Book Image

Concurrent Patterns and Best Practices

By : Atul S. Khot
Book Image

Concurrent Patterns and Best Practices

By: Atul S. Khot

Overview of this book

Selecting the correct concurrency architecture has a significant impact on the design and performance of your applications. Concurrent design patterns help you understand the different characteristics of parallel architecture to make your code faster and more efficient. This book will help Java developers take a hands-on approach to building scalable and distributed apps by following step-by-step explanations of essential concepts and practical examples. You’ll begin with basic concurrency concepts and delve into the patterns used for explicit locking, lock-free programming, futures, and actors. You’ll explore coding with multithreading design patterns, including master, slave, leader, follower, and map-reduce, and then move on to solve problems using synchronizer patterns. You'll even discover the rationale for these patterns in distributed and parallel applications, and understand how future composition, immutability, and the monadic flow help you create more robust code. By the end of the book, you’ll be able to use concurrent design patterns to build high performance applications confidently.
Table of Contents (14 chapters)

Concurrency in a breeze

We start with a simple definition. When things happen at the sametime, we say that things are happening concurrently. As far as this book is concerned, whenever parts of an executable program run at the same time, we are dealing with concurrent programming. We use the term parallel programming as a synonym for concurrent programming.  

The world is full of concurrent occurrences. Let's look at a real-life example. Say that there are a certain number of cars driving on a multilane highway. In the same lane, though, cars need to follow other cars, the ones that are already ahead of them. A road lane, in this case, is a resource to be shared. 

When a toll plaza is built, however, things change. Each car stops in its lane for a minute or two to pay the toll and collect a receipt. While the toll attendant is engaged with the car, other cars behind it need to queue up and wait. However, a toll plaza has more than one payment gate. There are attendants at each gate, attending to different cars at the same timeIf there are three attendants, each serving one gate, then three cars could pay the toll at the same point in time; that is, they can get serviced in parallel, as shown in the following diagram:      

Note that the cars queuing up at the same booth get serviced in sequence. At any given time, a toll attendant can service only one car, so others in the queue need to wait for their turn.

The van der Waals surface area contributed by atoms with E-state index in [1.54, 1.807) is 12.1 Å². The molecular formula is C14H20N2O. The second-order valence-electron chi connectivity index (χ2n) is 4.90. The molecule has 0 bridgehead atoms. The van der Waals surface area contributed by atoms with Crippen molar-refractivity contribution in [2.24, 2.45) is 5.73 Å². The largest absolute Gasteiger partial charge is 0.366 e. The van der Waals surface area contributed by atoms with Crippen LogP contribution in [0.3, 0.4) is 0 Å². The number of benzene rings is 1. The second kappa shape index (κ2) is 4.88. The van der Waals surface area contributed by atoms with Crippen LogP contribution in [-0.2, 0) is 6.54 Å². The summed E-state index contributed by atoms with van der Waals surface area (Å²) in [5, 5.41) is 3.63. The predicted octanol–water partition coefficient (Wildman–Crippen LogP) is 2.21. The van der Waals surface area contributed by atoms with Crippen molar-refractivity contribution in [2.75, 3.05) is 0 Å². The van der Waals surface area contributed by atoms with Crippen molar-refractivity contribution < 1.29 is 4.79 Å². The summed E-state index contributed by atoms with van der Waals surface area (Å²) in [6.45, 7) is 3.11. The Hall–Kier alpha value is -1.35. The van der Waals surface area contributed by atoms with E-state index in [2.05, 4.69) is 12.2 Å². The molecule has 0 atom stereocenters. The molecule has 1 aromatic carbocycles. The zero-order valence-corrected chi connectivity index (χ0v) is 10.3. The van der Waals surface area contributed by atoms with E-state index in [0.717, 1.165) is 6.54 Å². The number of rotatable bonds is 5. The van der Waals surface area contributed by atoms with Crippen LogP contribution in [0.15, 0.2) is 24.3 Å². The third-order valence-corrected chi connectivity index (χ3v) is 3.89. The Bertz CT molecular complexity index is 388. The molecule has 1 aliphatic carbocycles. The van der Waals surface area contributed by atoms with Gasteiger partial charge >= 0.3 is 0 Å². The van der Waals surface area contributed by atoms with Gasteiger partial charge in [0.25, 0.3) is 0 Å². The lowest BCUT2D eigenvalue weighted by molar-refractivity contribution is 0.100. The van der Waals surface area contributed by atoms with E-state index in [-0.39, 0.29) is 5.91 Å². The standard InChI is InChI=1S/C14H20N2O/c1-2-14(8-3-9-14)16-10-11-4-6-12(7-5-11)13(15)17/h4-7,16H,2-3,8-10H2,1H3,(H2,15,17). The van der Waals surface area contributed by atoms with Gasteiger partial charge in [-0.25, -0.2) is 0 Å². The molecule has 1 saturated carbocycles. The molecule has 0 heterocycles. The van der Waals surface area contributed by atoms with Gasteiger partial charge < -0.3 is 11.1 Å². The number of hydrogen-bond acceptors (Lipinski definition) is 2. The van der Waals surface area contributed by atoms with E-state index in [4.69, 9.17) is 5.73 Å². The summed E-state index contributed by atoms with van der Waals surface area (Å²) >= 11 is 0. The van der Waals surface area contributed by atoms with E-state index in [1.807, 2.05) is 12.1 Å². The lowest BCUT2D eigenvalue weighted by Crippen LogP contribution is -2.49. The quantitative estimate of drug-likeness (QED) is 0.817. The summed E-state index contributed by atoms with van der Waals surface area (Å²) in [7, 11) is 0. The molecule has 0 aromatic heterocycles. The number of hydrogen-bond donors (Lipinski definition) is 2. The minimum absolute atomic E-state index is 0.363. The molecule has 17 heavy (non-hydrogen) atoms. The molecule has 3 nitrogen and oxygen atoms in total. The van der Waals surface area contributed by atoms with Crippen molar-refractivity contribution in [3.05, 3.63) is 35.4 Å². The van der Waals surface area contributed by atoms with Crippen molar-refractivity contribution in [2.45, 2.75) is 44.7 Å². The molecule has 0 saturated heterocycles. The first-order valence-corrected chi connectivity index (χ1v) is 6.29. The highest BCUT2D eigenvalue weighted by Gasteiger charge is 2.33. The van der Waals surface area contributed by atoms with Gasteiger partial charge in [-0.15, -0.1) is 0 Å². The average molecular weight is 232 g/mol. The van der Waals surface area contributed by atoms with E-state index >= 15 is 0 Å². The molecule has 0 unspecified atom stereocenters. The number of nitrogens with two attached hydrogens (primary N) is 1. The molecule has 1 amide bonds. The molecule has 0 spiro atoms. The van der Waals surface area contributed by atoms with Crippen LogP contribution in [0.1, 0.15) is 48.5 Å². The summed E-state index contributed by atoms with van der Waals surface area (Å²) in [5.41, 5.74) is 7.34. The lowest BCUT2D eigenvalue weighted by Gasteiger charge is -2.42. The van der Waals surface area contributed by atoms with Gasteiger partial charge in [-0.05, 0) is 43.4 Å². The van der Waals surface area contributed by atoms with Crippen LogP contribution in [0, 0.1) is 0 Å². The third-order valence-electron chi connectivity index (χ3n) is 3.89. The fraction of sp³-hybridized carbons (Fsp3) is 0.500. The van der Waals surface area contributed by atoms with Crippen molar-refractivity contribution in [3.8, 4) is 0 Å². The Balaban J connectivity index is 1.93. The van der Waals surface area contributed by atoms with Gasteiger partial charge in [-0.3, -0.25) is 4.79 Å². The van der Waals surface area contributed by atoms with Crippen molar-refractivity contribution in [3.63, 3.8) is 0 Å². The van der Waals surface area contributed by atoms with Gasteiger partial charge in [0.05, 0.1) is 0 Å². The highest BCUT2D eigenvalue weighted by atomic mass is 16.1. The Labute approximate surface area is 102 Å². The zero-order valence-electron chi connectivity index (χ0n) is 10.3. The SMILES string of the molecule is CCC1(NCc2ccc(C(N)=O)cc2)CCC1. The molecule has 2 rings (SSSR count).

It would be really odd to see a toll booth with just one gate! People wouldn't be served in parallelStrictly sequential processing of toll charges would make life unbearable for the frequent traveler.

Even when there are multiple gates and an abnormally large influx of cars (say on vacations), each gate becomes a bottleneck; there are far fewer resources for servicing the workload.     

The push for concurrency

Let's come back to the software world. You want to listen to some music at the same time that you are writing an article. Isn't that a basic need? Oh yes, and your mail program should also be running so that you get important emails in time. It is difficult to imagine life if these programs don't run in parallel.

As time goes by, software is becoming bigger and demand for faster CPUs is ever increasing; for example, database transactions/second are increasing in number. The data processing demand is beyond the capabilities of any single machine. So a divide and conquer strategy is applied: many machines work concurrently on different data partitions. 

Another problem is that chip manufacturers are hitting limits on how fast they can make chips go! Improving the chip to make the CPU faster has inherent limitations. See for a lucid explanation of this problem. 

Today's big data systems are processing trillions of messages per second, and all using commodity hardware (that is, the hardware you and me are using for our day-to-day development)—nothing fancy, like a supercomputer. 

The rise of the cloud has put provisioning power in the hands of almost everyone. You don't need to spend too much upfront to try out new ideas—just rent the processing infrastructure on the cloud to try out the implementation of the idea. The following diagram shows both scaling approaches:


The central infrastructure design themes are horizontal versus vertical scaling. Horizontal scaling essentially implies the use of a distributed concurrency pattern; it's cost effective, and a prominent idea in the big data world. For example, NoSQL databases (such as Cassandra), analytics processing systems (such as Apache Spark), and message brokers (such as Apache Kafka) all use horizontal scaling, and that means distributed and concurrent processing.

On the other hand, installing more memory or processing power in a single computer is a good example of vertical scaling. See for a comparison between the two scaling approaches.